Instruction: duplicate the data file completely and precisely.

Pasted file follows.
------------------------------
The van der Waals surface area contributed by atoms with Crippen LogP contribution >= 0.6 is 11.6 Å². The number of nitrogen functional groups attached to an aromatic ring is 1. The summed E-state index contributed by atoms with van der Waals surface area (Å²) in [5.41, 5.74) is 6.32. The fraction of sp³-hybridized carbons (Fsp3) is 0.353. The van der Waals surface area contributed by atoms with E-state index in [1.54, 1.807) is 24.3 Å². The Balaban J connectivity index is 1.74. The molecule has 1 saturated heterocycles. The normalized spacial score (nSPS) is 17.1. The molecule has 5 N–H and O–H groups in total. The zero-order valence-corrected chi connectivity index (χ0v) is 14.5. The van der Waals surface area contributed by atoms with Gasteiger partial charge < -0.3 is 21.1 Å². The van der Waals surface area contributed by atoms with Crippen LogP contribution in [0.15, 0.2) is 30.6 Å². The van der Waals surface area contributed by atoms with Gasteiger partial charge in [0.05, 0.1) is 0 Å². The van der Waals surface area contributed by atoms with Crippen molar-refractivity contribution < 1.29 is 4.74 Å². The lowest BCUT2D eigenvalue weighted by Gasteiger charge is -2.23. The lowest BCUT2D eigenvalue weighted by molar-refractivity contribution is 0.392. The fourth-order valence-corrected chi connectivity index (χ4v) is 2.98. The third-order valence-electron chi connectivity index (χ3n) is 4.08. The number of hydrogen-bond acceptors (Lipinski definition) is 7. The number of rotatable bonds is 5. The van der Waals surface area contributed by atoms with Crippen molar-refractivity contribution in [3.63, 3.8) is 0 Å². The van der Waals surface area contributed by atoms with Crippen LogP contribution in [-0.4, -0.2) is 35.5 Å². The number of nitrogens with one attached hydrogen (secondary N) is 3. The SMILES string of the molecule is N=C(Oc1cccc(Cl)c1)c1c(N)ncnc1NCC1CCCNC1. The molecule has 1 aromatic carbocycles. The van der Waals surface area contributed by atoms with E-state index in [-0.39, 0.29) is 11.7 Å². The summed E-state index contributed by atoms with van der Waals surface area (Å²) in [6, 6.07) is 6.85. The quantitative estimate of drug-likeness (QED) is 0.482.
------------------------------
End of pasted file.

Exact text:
The van der Waals surface area contributed by atoms with Crippen LogP contribution >= 0.6 is 11.6 Å². The number of nitrogen functional groups attached to an aromatic ring is 1. The summed E-state index contributed by atoms with van der Waals surface area (Å²) in [5.41, 5.74) is 6.32. The fraction of sp³-hybridized carbons (Fsp3) is 0.353. The van der Waals surface area contributed by atoms with E-state index in [1.54, 1.807) is 24.3 Å². The Balaban J connectivity index is 1.74. The molecule has 1 saturated heterocycles. The normalized spacial score (nSPS) is 17.1. The molecule has 5 N–H and O–H groups in total. The zero-order valence-corrected chi connectivity index (χ0v) is 14.5. The van der Waals surface area contributed by atoms with Gasteiger partial charge < -0.3 is 21.1 Å². The van der Waals surface area contributed by atoms with Crippen LogP contribution in [0.15, 0.2) is 30.6 Å². The van der Waals surface area contributed by atoms with Gasteiger partial charge in [0.05, 0.1) is 0 Å². The van der Waals surface area contributed by atoms with Crippen molar-refractivity contribution < 1.29 is 4.74 Å². The lowest BCUT2D eigenvalue weighted by Gasteiger charge is -2.23. The lowest BCUT2D eigenvalue weighted by molar-refractivity contribution is 0.392. The fourth-order valence-corrected chi connectivity index (χ4v) is 2.98. The third-order valence-electron chi connectivity index (χ3n) is 4.08. The number of hydrogen-bond acceptors (Lipinski definition) is 7. The number of rotatable bonds is 5. The van der Waals surface area contributed by atoms with Crippen molar-refractivity contribution in [3.63, 3.8) is 0 Å². The van der Waals surface area contributed by atoms with Crippen LogP contribution in [-0.4, -0.2) is 35.5 Å². The number of nitrogens with one attached hydrogen (secondary N) is 3. The SMILES string of the molecule is N=C(Oc1cccc(Cl)c1)c1c(N)ncnc1NCC1CCCNC1. The molecule has 1 aromatic carbocycles. The van der Waals surface area contributed by atoms with E-state index in [-0.39, 0.29) is 11.7 Å². The summed E-state index contributed by atoms with van der Waals surface area (Å²) in [6, 6.07) is 6.85. The quantitative estimate of drug-likeness (QED) is 0.482.